Courts Back HOA and Landlord in California and Michigan Dog-Bite Cases

community association dog bite guest author hoaleader Jun 21, 2022

This article first appeared in Kelly Richardson, Esq., CCAL is a regular contributor to help inform community associations. 

A California court in Sunset Greens Homeowners Assn. v. Spagenski says an HOA has the right to demand an owner remove their dog from the community after the dog's repeated attacks on other dogs. And a Michigan court in Burling v. Skief, which involved a mobile home community and the landlord-tenant relationship, also prevented liability against the landlord.

Both cases are good news for condos and HOAs that follow their governing documents and act responsibly when it comes to dog attacks.

The California Facts and Findings

In Sunset Greens, Douglas and Arden Spagenski and their son John were disputing the Sunset Greens HOA's demand that the family get rid of their German Shepard, Kato. The dog had attacked four other dogs in the community in three separate incidents, attacks from which one of the dogs didn't survive. Kato also bit humans who were attempting to intervene in the melees.

After the first incident, the HOA sent the family a notice of violation, held a hearing, and imposed requirements on Kato while also ordering reimbursement of the injured dog owners' vet bills.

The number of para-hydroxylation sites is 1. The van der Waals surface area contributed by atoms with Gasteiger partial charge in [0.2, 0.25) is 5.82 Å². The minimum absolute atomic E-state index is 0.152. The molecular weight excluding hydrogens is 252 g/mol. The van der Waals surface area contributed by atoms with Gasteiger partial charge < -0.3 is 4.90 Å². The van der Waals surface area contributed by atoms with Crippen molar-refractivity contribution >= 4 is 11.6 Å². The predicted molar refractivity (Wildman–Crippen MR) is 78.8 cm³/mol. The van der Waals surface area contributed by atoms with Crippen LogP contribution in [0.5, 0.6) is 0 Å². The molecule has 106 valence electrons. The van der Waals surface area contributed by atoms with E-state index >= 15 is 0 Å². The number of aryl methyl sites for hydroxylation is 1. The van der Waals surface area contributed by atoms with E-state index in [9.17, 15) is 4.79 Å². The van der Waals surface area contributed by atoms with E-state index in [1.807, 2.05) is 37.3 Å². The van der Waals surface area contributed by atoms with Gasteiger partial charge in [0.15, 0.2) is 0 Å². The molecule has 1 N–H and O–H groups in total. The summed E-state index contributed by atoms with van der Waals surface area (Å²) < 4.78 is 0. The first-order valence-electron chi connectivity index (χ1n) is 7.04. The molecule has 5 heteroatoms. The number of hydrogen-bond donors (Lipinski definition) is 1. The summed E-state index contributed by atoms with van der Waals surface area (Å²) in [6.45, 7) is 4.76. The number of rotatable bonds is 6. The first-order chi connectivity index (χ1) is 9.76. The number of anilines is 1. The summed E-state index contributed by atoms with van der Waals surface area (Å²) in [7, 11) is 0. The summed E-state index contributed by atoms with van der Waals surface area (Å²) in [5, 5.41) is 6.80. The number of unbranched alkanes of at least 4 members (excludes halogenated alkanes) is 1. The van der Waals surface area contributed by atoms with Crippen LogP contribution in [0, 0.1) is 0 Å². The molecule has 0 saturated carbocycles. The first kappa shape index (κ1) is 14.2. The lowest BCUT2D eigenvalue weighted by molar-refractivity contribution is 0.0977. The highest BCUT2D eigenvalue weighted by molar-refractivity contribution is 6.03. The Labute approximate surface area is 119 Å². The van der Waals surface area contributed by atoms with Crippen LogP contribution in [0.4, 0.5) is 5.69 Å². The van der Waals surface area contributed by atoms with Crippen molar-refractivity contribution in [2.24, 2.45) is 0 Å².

After the second assault, the HOA did the same, providing notice of a hearing, which the Spagenskis didn't attend. The board then determined Kato was a "dangerous, immediate, and unreasonable infringement or threat to the health, safety, or quiet enjoyment of neighboring owners" and a nuisance. The board ordered Kato immediately and permanently removed from the community.

Within a month, there was a third attack, but the Spagenskis claimed it happened in an adjacent area, not within the community, apparently implying the HOA had no authority to act.

The HOA then sued the Spagenskis to force the removal of Kato from the community. The court issued a temporary order evicting Kato from the neighborhood until the trial could take place.

The Spagenskis questioned whether Kato was such a nuisance that the HOA had the authority to ban him from the property. They also claimed their dog was either surprised, provoked, or taunted in each instance. Finally, they claimed that they'd since gotten training for Kato to cure the problem.

And surprise, surprise, they contended for the first time that Kato was an emotional support dog.

The trial court granted judgment without a trial to the HOA, and the Spagenskis appealed. In August 2021, the appellate court upheld the trial court's decision. Specifically, the court held that Sunset Greens' CC&Rs gave the board the authority to banish an animal from the community if the animal had been determined to create an unreasonable annoyance or nuisance.

And bonus: California law permits victorious HOAs to recover their reasonable attorneys' fees and costs in actions to enforce their governing documents. The appellate court held that Sunset Greens was entitled to that recovery, too.